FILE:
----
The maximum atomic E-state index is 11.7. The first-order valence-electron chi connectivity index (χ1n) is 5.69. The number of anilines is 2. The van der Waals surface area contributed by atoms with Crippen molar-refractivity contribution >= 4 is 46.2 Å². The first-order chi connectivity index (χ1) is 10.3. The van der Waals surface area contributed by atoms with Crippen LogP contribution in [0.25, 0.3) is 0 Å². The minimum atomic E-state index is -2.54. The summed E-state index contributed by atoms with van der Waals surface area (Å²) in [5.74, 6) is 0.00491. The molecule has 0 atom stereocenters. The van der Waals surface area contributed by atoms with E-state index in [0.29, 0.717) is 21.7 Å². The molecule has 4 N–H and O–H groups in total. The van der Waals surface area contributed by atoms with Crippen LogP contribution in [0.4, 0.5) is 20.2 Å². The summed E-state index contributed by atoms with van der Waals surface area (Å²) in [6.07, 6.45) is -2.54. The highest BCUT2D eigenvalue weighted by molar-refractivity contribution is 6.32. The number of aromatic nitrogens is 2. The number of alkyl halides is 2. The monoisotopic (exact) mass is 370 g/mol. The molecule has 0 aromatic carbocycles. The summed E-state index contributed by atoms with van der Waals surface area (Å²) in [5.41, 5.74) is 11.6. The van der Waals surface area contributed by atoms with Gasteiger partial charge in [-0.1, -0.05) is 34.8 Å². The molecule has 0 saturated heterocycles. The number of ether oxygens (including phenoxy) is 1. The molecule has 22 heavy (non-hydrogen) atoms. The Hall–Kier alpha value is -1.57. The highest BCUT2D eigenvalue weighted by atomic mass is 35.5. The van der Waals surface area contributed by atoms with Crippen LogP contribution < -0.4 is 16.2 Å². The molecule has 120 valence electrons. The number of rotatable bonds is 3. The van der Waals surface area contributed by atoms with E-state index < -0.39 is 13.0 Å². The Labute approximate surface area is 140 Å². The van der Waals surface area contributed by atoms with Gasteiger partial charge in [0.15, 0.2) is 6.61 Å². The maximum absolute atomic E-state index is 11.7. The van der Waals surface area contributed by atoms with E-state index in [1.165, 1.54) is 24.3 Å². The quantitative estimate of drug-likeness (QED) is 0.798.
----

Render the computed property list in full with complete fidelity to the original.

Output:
The maximum atomic E-state index is 11.7. The first-order valence-electron chi connectivity index (χ1n) is 5.69. The number of anilines is 2. The van der Waals surface area contributed by atoms with Crippen molar-refractivity contribution >= 4 is 46.2 Å². The first-order chi connectivity index (χ1) is 10.3. The van der Waals surface area contributed by atoms with Crippen LogP contribution in [0.25, 0.3) is 0 Å². The minimum atomic E-state index is -2.54. The summed E-state index contributed by atoms with van der Waals surface area (Å²) in [5.74, 6) is 0.00491. The molecule has 0 atom stereocenters. The van der Waals surface area contributed by atoms with E-state index in [0.29, 0.717) is 21.7 Å². The molecule has 4 N–H and O–H groups in total. The van der Waals surface area contributed by atoms with Crippen LogP contribution in [0.4, 0.5) is 20.2 Å². The summed E-state index contributed by atoms with van der Waals surface area (Å²) in [6.07, 6.45) is -2.54. The highest BCUT2D eigenvalue weighted by molar-refractivity contribution is 6.32. The number of aromatic nitrogens is 2. The number of alkyl halides is 2. The monoisotopic (exact) mass is 370 g/mol. The molecule has 0 aromatic carbocycles. The summed E-state index contributed by atoms with van der Waals surface area (Å²) in [5.41, 5.74) is 11.6. The van der Waals surface area contributed by atoms with Gasteiger partial charge in [-0.1, -0.05) is 34.8 Å². The molecule has 0 saturated heterocycles. The number of ether oxygens (including phenoxy) is 1. The molecule has 22 heavy (non-hydrogen) atoms. The Hall–Kier alpha value is -1.57. The highest BCUT2D eigenvalue weighted by atomic mass is 35.5. The van der Waals surface area contributed by atoms with Crippen LogP contribution < -0.4 is 16.2 Å². The molecule has 120 valence electrons. The number of rotatable bonds is 3. The van der Waals surface area contributed by atoms with E-state index < -0.39 is 13.0 Å². The Labute approximate surface area is 140 Å². The van der Waals surface area contributed by atoms with Gasteiger partial charge in [0.15, 0.2) is 6.61 Å². The maximum absolute atomic E-state index is 11.7. The van der Waals surface area contributed by atoms with E-state index in [1.165, 1.54) is 24.3 Å². The quantitative estimate of drug-likeness (QED) is 0.798.